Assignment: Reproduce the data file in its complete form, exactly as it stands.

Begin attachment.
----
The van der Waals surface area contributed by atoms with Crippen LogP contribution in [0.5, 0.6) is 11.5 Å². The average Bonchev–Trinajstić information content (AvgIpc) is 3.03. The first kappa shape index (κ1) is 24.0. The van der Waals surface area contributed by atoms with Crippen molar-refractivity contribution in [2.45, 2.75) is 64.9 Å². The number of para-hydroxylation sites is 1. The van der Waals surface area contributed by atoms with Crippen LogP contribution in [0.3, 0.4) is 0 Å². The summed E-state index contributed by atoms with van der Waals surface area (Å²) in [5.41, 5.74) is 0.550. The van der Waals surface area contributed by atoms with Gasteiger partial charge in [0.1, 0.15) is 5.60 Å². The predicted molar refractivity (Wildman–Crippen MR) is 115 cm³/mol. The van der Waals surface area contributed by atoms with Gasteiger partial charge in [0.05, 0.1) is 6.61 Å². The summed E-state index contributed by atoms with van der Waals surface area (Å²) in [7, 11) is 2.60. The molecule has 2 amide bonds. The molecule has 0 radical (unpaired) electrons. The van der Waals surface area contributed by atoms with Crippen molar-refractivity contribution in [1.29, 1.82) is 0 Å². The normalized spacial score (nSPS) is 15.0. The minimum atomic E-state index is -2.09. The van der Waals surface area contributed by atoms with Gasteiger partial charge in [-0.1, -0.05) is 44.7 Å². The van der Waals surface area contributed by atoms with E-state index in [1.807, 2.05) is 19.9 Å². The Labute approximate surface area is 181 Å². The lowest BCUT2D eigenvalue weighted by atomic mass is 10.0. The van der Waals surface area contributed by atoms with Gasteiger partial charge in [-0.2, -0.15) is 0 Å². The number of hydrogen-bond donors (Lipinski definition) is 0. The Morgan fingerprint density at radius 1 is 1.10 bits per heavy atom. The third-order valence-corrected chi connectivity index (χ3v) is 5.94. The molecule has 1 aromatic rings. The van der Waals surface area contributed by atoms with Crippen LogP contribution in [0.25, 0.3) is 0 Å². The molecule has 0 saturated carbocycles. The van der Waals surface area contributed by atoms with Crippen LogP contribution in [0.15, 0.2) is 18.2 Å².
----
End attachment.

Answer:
The van der Waals surface area contributed by atoms with Crippen LogP contribution in [0.5, 0.6) is 11.5 Å². The average Bonchev–Trinajstić information content (AvgIpc) is 3.03. The first kappa shape index (κ1) is 24.0. The van der Waals surface area contributed by atoms with Crippen molar-refractivity contribution in [2.45, 2.75) is 64.9 Å². The number of para-hydroxylation sites is 1. The van der Waals surface area contributed by atoms with Crippen LogP contribution in [0.3, 0.4) is 0 Å². The summed E-state index contributed by atoms with van der Waals surface area (Å²) in [5.41, 5.74) is 0.550. The van der Waals surface area contributed by atoms with Gasteiger partial charge in [0.1, 0.15) is 5.60 Å². The predicted molar refractivity (Wildman–Crippen MR) is 115 cm³/mol. The van der Waals surface area contributed by atoms with Gasteiger partial charge in [0.05, 0.1) is 6.61 Å². The summed E-state index contributed by atoms with van der Waals surface area (Å²) in [7, 11) is 2.60. The molecule has 2 amide bonds. The molecule has 0 radical (unpaired) electrons. The van der Waals surface area contributed by atoms with Crippen molar-refractivity contribution in [1.29, 1.82) is 0 Å². The normalized spacial score (nSPS) is 15.0. The minimum atomic E-state index is -2.09. The van der Waals surface area contributed by atoms with Gasteiger partial charge in [-0.1, -0.05) is 44.7 Å². The van der Waals surface area contributed by atoms with E-state index in [1.807, 2.05) is 19.9 Å². The Labute approximate surface area is 181 Å². The lowest BCUT2D eigenvalue weighted by atomic mass is 10.0. The van der Waals surface area contributed by atoms with Gasteiger partial charge in [-0.2, -0.15) is 0 Å². The number of hydrogen-bond donors (Lipinski definition) is 0. The Morgan fingerprint density at radius 1 is 1.10 bits per heavy atom. The third-order valence-corrected chi connectivity index (χ3v) is 5.94. The molecule has 1 aromatic rings. The van der Waals surface area contributed by atoms with Crippen LogP contribution in [0.25, 0.3) is 0 Å². The molecule has 0 saturated carbocycles. The van der Waals surface area contributed by atoms with Crippen LogP contribution in [0.15, 0.2) is 18.2 Å².